Hmmm . . . John Boehner, of Ohio . . . Roy Blunt, of Missouri. Those names certainly are familiar to most anyone who pays the slightest attention to political news. Hastert has rubbed shoulders with heavy hitters for quite a while. In a post dated October 7, 2006, Madsen provided disturbing insights into Hastert's personal life:
The rumors about another top GOP member of the House being involved in sexual encounters with young "men for hire" are confirmed to WMR by well-placed sources in Washington's gay community. The member in question is House Speaker Dennis Hastert, whose "alternate" life style is the primary reason for him and his staff covering up the scandal involving ex-Florida GOP Rep. Mark Foley and his lewd messages sent to underage male congressional pages. Hastert's penchant to receive anal sex is well-known to our sources in DC's gay community. Additionally, Hastert's reported extremely small penis is the subject of many jokes among Washington's gay circles.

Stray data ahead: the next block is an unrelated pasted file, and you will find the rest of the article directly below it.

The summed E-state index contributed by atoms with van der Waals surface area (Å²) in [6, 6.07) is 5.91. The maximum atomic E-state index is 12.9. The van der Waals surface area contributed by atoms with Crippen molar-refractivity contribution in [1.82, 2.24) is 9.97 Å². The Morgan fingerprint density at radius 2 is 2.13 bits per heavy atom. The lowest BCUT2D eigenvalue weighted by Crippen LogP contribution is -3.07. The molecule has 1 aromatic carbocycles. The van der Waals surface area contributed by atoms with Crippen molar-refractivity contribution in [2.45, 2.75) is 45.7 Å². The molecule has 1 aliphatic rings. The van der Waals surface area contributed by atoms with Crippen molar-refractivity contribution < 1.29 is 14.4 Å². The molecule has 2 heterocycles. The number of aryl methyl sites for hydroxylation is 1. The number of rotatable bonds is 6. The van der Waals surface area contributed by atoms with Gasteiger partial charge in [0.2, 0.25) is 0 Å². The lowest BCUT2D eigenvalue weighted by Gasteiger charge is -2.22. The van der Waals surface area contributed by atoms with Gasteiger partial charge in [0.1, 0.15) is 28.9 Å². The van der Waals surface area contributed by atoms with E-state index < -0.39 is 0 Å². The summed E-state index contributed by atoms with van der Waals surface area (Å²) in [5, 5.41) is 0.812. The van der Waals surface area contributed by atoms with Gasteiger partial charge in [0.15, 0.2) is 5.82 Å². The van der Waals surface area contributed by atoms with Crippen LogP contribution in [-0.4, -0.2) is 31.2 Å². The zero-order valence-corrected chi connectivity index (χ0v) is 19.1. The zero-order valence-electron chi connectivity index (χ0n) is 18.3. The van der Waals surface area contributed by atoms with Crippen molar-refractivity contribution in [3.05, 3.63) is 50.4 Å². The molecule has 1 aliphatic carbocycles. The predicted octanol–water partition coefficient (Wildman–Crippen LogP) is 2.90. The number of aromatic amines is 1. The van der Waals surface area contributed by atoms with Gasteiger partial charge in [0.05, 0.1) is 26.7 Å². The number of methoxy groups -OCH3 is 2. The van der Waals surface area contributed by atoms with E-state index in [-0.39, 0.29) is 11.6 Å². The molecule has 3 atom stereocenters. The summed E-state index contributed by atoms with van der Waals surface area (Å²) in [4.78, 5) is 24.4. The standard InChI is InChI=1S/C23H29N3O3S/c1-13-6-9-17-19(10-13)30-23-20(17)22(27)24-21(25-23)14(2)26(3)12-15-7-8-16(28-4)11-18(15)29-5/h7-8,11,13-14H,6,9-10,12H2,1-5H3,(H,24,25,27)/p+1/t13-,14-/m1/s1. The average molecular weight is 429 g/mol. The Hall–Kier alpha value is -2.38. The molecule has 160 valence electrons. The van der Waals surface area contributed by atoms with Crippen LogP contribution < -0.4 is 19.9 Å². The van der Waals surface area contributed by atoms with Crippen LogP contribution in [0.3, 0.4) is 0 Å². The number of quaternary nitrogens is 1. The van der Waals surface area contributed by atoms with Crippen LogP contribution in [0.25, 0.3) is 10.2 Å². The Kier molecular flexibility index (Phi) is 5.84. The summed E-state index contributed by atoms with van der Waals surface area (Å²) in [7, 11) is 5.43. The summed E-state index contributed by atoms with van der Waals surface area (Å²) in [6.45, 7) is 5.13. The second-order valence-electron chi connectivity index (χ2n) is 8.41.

In July , Hastert was hospitalized at Bethesda Naval Hospital for cellulitis, a bacterial skin infection. In the Feb. 7, 2003 issue of AIDS Treatment News, doctors reported that they saw 'a large increase in aggressive, antibiotic-resistant 'staph' (Staphylococcus aureus) skin infections in gay men in some areas -- and a separate epidemic in certain prisons. Symptoms include boils or blisters; treatment can be difficult, and sometimes requires hospitalization. One HIV doctor in Los Angeles who used to see about one case a year is now seeing two a week. In the past this infection occurred mainly in hospitals.' The reports of serious skin infections among gay men was also reported in the Los Angeles Times on Jan. 27, 2003.